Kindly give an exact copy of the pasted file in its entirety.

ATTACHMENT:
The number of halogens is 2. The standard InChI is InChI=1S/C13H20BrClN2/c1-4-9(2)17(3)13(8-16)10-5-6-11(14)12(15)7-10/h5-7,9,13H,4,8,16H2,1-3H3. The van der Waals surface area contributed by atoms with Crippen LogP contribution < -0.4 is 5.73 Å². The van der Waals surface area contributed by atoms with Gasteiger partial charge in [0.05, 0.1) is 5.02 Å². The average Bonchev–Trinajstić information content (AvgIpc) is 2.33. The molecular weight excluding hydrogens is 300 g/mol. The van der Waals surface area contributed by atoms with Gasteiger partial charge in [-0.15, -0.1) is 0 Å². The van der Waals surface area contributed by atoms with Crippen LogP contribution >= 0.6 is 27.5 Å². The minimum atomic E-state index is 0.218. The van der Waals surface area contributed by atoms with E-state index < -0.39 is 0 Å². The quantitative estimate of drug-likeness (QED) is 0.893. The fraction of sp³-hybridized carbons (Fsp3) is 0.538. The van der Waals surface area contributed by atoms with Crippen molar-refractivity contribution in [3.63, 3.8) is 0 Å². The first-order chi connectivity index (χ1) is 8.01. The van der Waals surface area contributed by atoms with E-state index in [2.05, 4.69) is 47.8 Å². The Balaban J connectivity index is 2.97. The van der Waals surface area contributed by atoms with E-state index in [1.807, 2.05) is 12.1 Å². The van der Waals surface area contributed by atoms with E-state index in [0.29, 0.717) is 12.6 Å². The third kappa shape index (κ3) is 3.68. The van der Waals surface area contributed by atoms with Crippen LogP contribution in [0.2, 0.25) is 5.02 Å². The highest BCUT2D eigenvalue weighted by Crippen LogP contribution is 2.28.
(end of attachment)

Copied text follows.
The number of halogens is 2. The standard InChI is InChI=1S/C13H20BrClN2/c1-4-9(2)17(3)13(8-16)10-5-6-11(14)12(15)7-10/h5-7,9,13H,4,8,16H2,1-3H3. The van der Waals surface area contributed by atoms with Crippen LogP contribution < -0.4 is 5.73 Å². The van der Waals surface area contributed by atoms with Gasteiger partial charge in [0.05, 0.1) is 5.02 Å². The average Bonchev–Trinajstić information content (AvgIpc) is 2.33. The molecular weight excluding hydrogens is 300 g/mol. The van der Waals surface area contributed by atoms with Gasteiger partial charge in [-0.15, -0.1) is 0 Å². The van der Waals surface area contributed by atoms with Crippen LogP contribution >= 0.6 is 27.5 Å². The minimum atomic E-state index is 0.218. The van der Waals surface area contributed by atoms with E-state index < -0.39 is 0 Å². The quantitative estimate of drug-likeness (QED) is 0.893. The fraction of sp³-hybridized carbons (Fsp3) is 0.538. The van der Waals surface area contributed by atoms with Crippen molar-refractivity contribution in [3.63, 3.8) is 0 Å². The first-order chi connectivity index (χ1) is 8.01. The van der Waals surface area contributed by atoms with E-state index in [2.05, 4.69) is 47.8 Å². The Balaban J connectivity index is 2.97. The van der Waals surface area contributed by atoms with E-state index in [1.807, 2.05) is 12.1 Å². The van der Waals surface area contributed by atoms with E-state index in [0.29, 0.717) is 12.6 Å². The third kappa shape index (κ3) is 3.68. The van der Waals surface area contributed by atoms with Crippen LogP contribution in [0.2, 0.25) is 5.02 Å². The highest BCUT2D eigenvalue weighted by Crippen LogP contribution is 2.28.